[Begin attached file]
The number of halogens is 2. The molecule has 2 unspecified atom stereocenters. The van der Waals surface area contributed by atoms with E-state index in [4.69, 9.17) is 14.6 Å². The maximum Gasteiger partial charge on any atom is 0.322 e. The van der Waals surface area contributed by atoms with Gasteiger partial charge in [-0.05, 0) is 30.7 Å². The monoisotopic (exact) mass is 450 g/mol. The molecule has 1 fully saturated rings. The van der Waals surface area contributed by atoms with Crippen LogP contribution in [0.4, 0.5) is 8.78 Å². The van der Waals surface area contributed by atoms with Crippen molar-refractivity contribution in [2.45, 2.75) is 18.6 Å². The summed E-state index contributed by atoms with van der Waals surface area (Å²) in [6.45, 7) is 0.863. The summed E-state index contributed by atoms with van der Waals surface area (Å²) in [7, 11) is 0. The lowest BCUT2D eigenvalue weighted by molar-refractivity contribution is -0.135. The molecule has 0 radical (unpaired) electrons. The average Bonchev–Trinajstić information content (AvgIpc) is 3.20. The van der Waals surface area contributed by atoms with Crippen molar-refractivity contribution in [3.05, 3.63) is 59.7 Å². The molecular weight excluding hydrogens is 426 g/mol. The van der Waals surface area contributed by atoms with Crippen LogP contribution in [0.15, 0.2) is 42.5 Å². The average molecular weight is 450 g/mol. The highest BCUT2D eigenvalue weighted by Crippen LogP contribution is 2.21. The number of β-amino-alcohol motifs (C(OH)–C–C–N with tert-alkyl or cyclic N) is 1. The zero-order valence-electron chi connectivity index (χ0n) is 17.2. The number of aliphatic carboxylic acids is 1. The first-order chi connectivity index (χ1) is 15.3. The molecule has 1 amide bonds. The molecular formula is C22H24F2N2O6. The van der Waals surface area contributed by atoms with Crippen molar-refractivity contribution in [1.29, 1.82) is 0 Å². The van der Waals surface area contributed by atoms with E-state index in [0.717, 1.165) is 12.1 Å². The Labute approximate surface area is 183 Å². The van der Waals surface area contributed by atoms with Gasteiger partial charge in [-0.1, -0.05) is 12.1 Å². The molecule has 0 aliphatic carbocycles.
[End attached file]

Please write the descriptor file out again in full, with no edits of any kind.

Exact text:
The number of halogens is 2. The molecule has 2 unspecified atom stereocenters. The van der Waals surface area contributed by atoms with E-state index in [4.69, 9.17) is 14.6 Å². The maximum Gasteiger partial charge on any atom is 0.322 e. The van der Waals surface area contributed by atoms with Gasteiger partial charge in [-0.05, 0) is 30.7 Å². The monoisotopic (exact) mass is 450 g/mol. The molecule has 1 fully saturated rings. The van der Waals surface area contributed by atoms with Crippen LogP contribution in [0.4, 0.5) is 8.78 Å². The van der Waals surface area contributed by atoms with Crippen molar-refractivity contribution in [2.45, 2.75) is 18.6 Å². The summed E-state index contributed by atoms with van der Waals surface area (Å²) in [6.45, 7) is 0.863. The summed E-state index contributed by atoms with van der Waals surface area (Å²) in [7, 11) is 0. The lowest BCUT2D eigenvalue weighted by molar-refractivity contribution is -0.135. The molecule has 0 radical (unpaired) electrons. The average Bonchev–Trinajstić information content (AvgIpc) is 3.20. The van der Waals surface area contributed by atoms with Crippen molar-refractivity contribution in [3.05, 3.63) is 59.7 Å². The molecular weight excluding hydrogens is 426 g/mol. The van der Waals surface area contributed by atoms with Crippen LogP contribution in [0.15, 0.2) is 42.5 Å². The average molecular weight is 450 g/mol. The highest BCUT2D eigenvalue weighted by Crippen LogP contribution is 2.21. The number of β-amino-alcohol motifs (C(OH)–C–C–N with tert-alkyl or cyclic N) is 1. The zero-order valence-electron chi connectivity index (χ0n) is 17.2. The number of aliphatic carboxylic acids is 1. The first-order chi connectivity index (χ1) is 15.3. The molecule has 1 amide bonds. The molecular formula is C22H24F2N2O6. The van der Waals surface area contributed by atoms with Crippen molar-refractivity contribution in [1.29, 1.82) is 0 Å². The van der Waals surface area contributed by atoms with E-state index in [0.717, 1.165) is 12.1 Å². The Labute approximate surface area is 183 Å². The van der Waals surface area contributed by atoms with Gasteiger partial charge in [-0.1, -0.05) is 12.1 Å². The molecule has 0 aliphatic carbocycles.